If you have ever visited London and traveled on the underground tube, there is a common phrase you will hear over the bustling noise of chaos and crowds…
Mind the Gap
It’s a caution to all individuals who dare to cross the yellow line towards the tracks. It primarily acts as a warning to all bystanders of the gap between them and where the train sits. Small to some and large to others, the gap could be a simple step of continued travel or a shocking short plummet to your ego. Ultimately this phrase over the crackling underground speakers makes you think of where you are, where the train is, and the gaping hole between the two.
When I moved to London from Southern California, I had many expectations of what my life would look like while living abroad.
I moved “across the pond” to work in a church called Soul Survivor and all my accumulating hopes for this exciting future soon morphed into expectations without my realizing it. Sadly when my expectations of the city life, the British accents, relationships and the new job did not connect with reality, I found myself disappointed. I expected x, y, and z from my relationships, the church, myself, my giftings, my city, and God. To my shame I was not satisfied with the outcome I had eagerly anticipated and therefore saw this gap between reality and my expectations.
In truth the outcome of my new adventure in the UK has been unbelievable, yet because my expectations had created a presumption of what was going to happen, the alternative reality diverted my joy.
One day on my way home from central London, I was sitting on the tube disappointed that I had been jaded by my expectations and I heard the phrase Mind the Gap.
Epiphany. Mind the expectations. Mind the space between where I am and where I think I may go.
Expectations in life are part of being human. We hold this tension between living in the present while attempting to piece together and prepare for the future unknowns. With every ounce of control we try to remain in the here and now, but so frequently our minds attempt to anticipate, predict, determine, hope and dream of what tomorrow’s events, relationships, circumstances and more may hold. When the unexpected of life rushes in from left field, we are either enraptured in delight and standing tall or we lay flat on our backs stunned and gasping for air. We expect, predict, and hope as a form of survival from the broken world we live in and yet the very thing that we cling to in order to find peace in an open-ended future, can be the very thing leading to disappointment, anger and sadness in the present.
How do you mind the gap between where you are and what you do not know about where you are going?
Here are a couple of insights I have gained on how to mind the gap of expectations…
The gap is not bad…but blindness is
Expectations are typically made from routine, history, facts, truth, reason, and logic. Expectations can be useful for holding yourself, others and the world to a standard of good. However, if we become blinded by false assumptions or unrealistic expectations, we will find the gap between you and reality far too wide to jump.
For example, if I expected my future husband to wake up like Mr. Darcy, make breakfast for me in bed every morning, and his breath smell of peppermint, then sadly I might wake up every morning disappointed with a snoring man with bacon breath. It would be blind ignorance to hold this expectation for my future, for it would be a failure on my part to not love a man for who he is.
Expectations often prevent us from living lives of abundance and joy.
However, if I expect the new toaster I purchase to last beyond its two year warranty and if it unexpectedly breaks within the first week, I would be reasonably disappointed in the malfunction of the toaster and in my lack of toast for breakfast.
The reality is that our world is broken and therefore our relationships, our surroundings, and we ourselves will experience this brokenness through conversations, actions, reactions, and more. If we establish our expectations based upon our assumptions and imagination, or we continuously uncheck our expectations, we will find ourselves constantly disappointed in our experiences with our friends, our family, our church, and our God.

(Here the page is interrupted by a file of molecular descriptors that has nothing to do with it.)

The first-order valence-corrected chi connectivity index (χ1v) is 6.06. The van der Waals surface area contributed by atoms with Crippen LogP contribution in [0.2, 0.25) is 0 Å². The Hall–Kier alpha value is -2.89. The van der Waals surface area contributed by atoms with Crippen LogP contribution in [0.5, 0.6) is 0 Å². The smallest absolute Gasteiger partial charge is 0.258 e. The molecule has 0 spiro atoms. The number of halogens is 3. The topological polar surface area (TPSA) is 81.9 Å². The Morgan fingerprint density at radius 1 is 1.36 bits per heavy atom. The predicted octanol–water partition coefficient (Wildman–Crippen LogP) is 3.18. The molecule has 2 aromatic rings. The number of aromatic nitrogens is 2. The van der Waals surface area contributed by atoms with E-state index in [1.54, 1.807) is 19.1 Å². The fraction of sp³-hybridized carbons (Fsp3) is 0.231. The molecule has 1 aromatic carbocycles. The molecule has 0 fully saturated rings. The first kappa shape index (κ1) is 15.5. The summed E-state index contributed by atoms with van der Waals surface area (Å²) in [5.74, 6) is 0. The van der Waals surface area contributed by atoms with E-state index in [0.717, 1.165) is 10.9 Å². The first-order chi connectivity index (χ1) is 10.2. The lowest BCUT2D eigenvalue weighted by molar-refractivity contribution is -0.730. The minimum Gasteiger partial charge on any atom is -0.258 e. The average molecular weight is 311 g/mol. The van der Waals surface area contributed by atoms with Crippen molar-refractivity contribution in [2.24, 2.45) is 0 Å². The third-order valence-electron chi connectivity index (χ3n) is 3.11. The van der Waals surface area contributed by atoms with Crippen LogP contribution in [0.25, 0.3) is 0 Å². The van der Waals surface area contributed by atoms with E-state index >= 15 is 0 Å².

It is crucial for me to take stock of how often my imagination, expectations and assumptions bleed into reality and leaves me disappointed.
Look at where you find yourself complaining and see if the subject of your complaint is being held up against truth or unrealistic expectations. You must dig to the root of your expectations in order to ensure that the source of what you expect is based upon truth. The more that we release our expectations, assumptions and presumptions, the more we will find freedom, joy in the moment, and peace for the future.
Look at the gap and take the next step
I have journeyed through many bitterly unfulfilled expectations and have experienced the painful dejection that inevitably follows.
For example, I expected to play volleyball competitively for the rest of my life. I was a volleyball player for my university, however in 2011, I tore my ACL and I experienced major complications that made it impossible for me to play competitively again. The medical complications so compromised my leg that I now walk with a limp.
I have experienced every emotion possible when grappling with the reality of my altered life and leg. Shame, anger, depression, sadness, bitterness and regret plagued my heart. The “next step” that followed my derailed expectations took the form of blaming everyone, bitterly and jealously, while watching my teammates continue to play. I experienced an inability to worship God or to believe in His goodness. I fell into the gap of constant self-loathing, silence in the abyss, and the list could go on and on.
Through all the disappointment my new reality brought to me, I can now testify to the freedom of forgiveness, compassion, love, communication, apologizing, patience, praise, and prayer.
Though circumstances can arouse a response of disappoint, harm, and even hatred, we have the power to choose the opposite…to love in the midst the storm and loss.
Jesus Christ, the Savior of the World, came to us as an innocent baby. Jesus defied all expectations thrown at Him and He responded as His Father does—in agape love and shalom peace. On the Cross, Jesus said, “Father, forgive them, for they do not know what they are doing” (Luke 23:34).